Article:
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What is Grand Theft? + Laws, Charges & Statute of Limitations

June 24, 2020 Federal Criminal Attorneys

Grand theft is a severe crime that involves thefts of valuable property or large sums of money. Grand theft is also known as Grand Larceny. Theft crimes are divided into two categories—petty theft, which is usually misdemeanors, and the grand theft, which is generally known as felony offenses.

Unlawful taking of property or money worth $500 to $1000 or more in many states is termed as grand theft. In most countries, grand theft is listed as a felony offense because it involves stealing of valuable property.

Grand theft can be categorized into three degrees, depending on the total amount of valuables stolen. First-degree grand theft involves severe cases, while the third degree involves less severe cases.

An offender convicted with the 1st degree will receive harsher sentences as compared to the 2nd and 3rd degrees of grand theft. The 1st degrees grand theft charges require prosecution through a grand jury who decides the best verdict for the accused.

Laws and Charges of Grand Theft

Grand theft is a felony charge, and it leads to felony charges. Different states have different ways of ruling, similar grand theft cases. That is why felony charges depend on the laws of the country where the offense was committed.

For one to be charged with grand theft, the prosecutor needs to prove that the accused had the intent to steal. This can be determined by the statement recorded by the owner of the property stolen.

The prosecutor will also need to determine the value of the stolen object to know if it is a 1st degree or 3rd-degree grand theft case. The defense can argue that the property was taken by mistake though this kind of evidence can be not compelling under the law.

There are a lot of things to be taken into consideration before the accused is sentenced. The circumstance of the crime and if the defendant has any prior convictions are vital. If the accused person has ever been convicted, the felony charges will be increased, leading to harsher sentences.

It is also possible to reduce the grand theft to a misdemeanor theft depending on various facts such as an accused person accepting responsibility. Grand theft can be punished through the imprisonment of more than one year in a federal facility.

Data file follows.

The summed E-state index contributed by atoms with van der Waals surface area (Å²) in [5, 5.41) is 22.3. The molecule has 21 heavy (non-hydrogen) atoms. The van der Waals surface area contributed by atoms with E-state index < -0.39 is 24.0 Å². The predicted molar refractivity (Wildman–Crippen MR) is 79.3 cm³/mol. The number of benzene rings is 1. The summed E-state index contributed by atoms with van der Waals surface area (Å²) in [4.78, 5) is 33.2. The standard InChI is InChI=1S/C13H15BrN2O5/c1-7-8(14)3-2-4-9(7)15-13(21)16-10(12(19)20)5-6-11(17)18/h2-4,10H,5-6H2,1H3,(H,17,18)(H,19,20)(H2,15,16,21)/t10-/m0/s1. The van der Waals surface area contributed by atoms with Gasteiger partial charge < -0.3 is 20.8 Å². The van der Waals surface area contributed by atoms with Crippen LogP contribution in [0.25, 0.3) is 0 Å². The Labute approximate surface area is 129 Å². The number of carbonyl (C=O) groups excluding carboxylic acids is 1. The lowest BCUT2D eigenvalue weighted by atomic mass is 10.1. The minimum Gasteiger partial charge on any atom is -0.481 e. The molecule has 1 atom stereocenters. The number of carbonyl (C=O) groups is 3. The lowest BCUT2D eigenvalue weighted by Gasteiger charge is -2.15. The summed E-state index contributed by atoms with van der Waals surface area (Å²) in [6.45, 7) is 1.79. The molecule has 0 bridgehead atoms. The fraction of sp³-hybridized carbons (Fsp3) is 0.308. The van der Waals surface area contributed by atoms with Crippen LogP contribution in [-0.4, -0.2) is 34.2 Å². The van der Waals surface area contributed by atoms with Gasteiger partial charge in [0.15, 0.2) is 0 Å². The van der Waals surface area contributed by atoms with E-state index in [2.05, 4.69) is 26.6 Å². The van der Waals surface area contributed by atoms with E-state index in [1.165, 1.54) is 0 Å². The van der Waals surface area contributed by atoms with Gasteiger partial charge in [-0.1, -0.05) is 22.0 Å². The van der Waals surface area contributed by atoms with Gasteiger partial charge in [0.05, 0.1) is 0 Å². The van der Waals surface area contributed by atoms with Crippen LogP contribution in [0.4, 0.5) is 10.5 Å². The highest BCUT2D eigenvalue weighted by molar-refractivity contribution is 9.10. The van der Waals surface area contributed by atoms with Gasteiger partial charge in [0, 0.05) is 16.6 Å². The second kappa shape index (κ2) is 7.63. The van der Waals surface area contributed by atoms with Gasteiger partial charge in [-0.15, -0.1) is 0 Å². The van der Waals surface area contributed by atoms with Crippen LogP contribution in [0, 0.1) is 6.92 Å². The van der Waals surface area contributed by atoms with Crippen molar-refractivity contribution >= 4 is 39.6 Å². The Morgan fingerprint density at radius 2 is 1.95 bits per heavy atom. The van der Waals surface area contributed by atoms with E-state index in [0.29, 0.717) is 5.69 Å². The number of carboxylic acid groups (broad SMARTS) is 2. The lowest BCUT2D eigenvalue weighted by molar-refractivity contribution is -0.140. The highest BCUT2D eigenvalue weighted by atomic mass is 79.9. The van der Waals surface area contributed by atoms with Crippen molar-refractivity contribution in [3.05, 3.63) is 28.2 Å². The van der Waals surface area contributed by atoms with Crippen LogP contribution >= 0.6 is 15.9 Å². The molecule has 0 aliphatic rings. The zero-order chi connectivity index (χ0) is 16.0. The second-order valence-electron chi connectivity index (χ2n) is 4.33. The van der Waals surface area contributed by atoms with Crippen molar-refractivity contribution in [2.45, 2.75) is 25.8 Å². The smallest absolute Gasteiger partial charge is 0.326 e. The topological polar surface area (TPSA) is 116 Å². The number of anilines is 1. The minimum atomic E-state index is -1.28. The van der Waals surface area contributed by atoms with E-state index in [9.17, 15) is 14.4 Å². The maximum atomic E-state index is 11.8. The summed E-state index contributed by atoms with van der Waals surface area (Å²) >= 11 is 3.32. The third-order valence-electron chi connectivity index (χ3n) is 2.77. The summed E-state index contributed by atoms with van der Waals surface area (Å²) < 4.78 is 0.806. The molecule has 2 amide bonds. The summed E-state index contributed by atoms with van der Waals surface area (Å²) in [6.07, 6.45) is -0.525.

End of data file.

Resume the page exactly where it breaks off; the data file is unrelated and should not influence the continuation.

Felony charges such as grand theft may also attract a fine of more than $1000, depending on the severity of your case. Restitution will also be required to be paid directly to the property owner for the loss they encountered.

If found guilty with grand theft, the court may also order the accused to serve probation for a given period. Probation may last for a year regarding the state laws. The offender should ensure he or she fulfills the specified requirements, such as finding a new job, paying the restitution and fines on the required time.

The offender should also ensure they do not indulge in criminal activities again. The assigned probation officer will meet the offender regularly to ensure that the rules given are followed as required.

There are grave consequences that one may face once charged with a felony charge due to grand theft. Moving on with their lives once the sentence is over may seem difficult. They may find it hard getting new jobs with such criminal records since most employers will view them as untrustworthy people.

Statute Of Limitations

A statute of limitations refers to the time limit in which a legal case should be filed by a plaintiff in the court of law. It ensures that the prosecution of criminal charges starts promptly to avoid distortion of evidence, such as the eyewitness not remembering the occurrences clearly due to the passed time.

The statute of limitations for grand theft is usually five years. The prosecution should be set to begin within five years of commitment to the offense. Failure to do that the person charged can have the case dismissed by the court of law unless in exceptional occurrences.

Conclusion

Ideally, being charged with grand theft can have serious consequences, such as imprisonment. The prosecutor will need proof that the item of value belonged to someone else, and it was taken without their consent. Legal advice would be highly recommended when facing such charges. To ensure that the grand theft case is not dismissed, it would be advisable also to honor the statute of limitations.

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